But if you did--and if you put it on YouTube--I'd bake you a gold star cake and send it to you.*

Cake stolen from
It looks a little like it's made of cheese, doesn't it? That could be delicious.

Hope this finds you well and enjoying your holiday season.

* First person to do this only. And if you live in the US, leave the video up on YouTube, and let me post it.
** As always, other agents may feel differently 


:) said...

Someone is totes going to call you on the cake offer.*


* someone much less shy than :)

Agency Gatekeeper said...

I sure hope so!

Agency Gatekeeper said...

If anyone is interested, yes, the cake can come in many flavors. Anything reasonably easy to create (ie, chocolate or rose, yes; saffron, no) could be yours...

Connie Keller said...

Glad you're back. We missed you.

Holly Dodson said...

A video response to a manuscript request...I hope we get to see one. That would be amazing. In fact, I can't stop giggling thinking about how much fun that video could be to make.

KHC said...

Thank you for this post. A couple of days after reading it, I got a request for a full, and expressed my enthusiasm. In the past I've always tried to be ultra-professional and authorial when someone asks for a full or partial. If I get an offer from this request, I will always remember how kind you were to share this advice. All the best and THANK YOU!~

Dana Sieders said...

It's nice for authors out there to know that we have permission, even encouragement, to express our enthusiasm!

Bear in mind, though, so much information out there on the web, on other agent and publishing business blogs/websites, and even in workshops encourage minimalism - as in "Don't overwhelm with too many words!" - as well as rigid professionalism - "Don't get too cutesy or informal!"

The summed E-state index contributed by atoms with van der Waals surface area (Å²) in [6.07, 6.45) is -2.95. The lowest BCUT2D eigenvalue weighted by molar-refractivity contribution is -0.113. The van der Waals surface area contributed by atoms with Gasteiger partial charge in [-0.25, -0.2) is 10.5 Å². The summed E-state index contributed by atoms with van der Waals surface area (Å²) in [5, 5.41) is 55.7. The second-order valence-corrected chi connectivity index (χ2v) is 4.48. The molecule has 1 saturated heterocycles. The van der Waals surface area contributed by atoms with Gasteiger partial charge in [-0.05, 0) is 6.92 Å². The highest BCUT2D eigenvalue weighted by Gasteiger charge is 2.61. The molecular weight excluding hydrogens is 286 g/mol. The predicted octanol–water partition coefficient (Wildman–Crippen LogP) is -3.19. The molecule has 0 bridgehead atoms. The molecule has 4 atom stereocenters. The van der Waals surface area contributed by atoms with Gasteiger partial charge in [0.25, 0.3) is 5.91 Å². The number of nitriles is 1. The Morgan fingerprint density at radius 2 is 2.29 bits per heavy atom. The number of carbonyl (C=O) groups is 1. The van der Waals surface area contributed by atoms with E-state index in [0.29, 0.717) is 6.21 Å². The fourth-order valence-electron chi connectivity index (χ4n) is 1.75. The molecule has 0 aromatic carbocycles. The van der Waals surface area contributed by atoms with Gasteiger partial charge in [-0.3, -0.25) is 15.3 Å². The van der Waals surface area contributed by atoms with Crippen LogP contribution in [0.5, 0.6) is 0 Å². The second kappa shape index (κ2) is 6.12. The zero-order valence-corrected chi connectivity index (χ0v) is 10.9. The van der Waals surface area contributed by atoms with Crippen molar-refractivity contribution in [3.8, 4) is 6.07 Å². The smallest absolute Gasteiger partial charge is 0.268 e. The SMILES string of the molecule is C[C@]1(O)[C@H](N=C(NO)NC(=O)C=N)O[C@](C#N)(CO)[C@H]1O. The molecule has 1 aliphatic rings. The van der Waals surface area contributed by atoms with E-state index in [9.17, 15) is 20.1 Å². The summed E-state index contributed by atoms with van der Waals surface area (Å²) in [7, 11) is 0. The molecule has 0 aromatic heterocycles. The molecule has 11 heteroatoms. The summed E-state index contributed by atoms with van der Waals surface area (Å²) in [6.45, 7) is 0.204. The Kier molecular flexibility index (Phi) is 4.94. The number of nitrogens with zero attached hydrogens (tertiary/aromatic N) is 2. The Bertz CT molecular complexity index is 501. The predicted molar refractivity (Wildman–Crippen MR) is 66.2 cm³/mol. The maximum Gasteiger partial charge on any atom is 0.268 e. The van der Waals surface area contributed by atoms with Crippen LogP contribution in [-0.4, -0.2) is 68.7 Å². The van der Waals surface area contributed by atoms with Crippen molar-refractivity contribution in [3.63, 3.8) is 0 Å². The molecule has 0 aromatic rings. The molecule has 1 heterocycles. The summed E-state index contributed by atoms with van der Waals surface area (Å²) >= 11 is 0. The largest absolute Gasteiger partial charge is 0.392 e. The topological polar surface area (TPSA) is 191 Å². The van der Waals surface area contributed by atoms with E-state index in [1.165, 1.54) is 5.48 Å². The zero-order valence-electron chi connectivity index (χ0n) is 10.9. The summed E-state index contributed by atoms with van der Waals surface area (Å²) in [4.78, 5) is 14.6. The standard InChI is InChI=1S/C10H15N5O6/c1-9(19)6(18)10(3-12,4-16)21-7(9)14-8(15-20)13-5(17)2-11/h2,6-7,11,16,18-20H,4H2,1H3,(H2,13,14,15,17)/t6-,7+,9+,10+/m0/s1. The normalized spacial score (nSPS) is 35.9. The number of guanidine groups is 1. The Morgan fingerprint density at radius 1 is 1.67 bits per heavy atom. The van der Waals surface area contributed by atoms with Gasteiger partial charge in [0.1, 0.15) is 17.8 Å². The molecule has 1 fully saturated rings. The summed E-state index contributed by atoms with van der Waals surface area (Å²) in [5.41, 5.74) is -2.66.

Perhaps this is the reason some of the responses to requests mask the enthusiasm on the author's end. I can't imagine anyone NOT being over the moon excited with a partial or full request.

At any rate, thanks for giving us all the green light to go ahead and squee!

Kathryn Elliott said...

I believe the line between enthusiasm and sucking up lies in the delivery: personal, spirited email, yes; exotic dancer working his way through med school, no.

Shari Green said...

I may be guilty of masking my excitement in hopes of looking "professional". Oops. In truth, requests always cause happy-dancing for me (it's not pretty, but it's definitely happy). I'll try to let a little more of that shine through next time. :)

Patricia Hamill said...

I added your blog to my favorites last year, when I reached the 3/4 mark in the book I've been writing with my mom. Today, I finally finished it.

I'm glad to know your blog is still running strong. I find it insightful, entertaining and illuminating.

The examples of good and bad correspondence, like you gave in this post, are extremely helpful. I remember reading a few posts about selecting agents and sending initial letters; hopefully I can find them again now that I'm ready to try them out.

Thank you!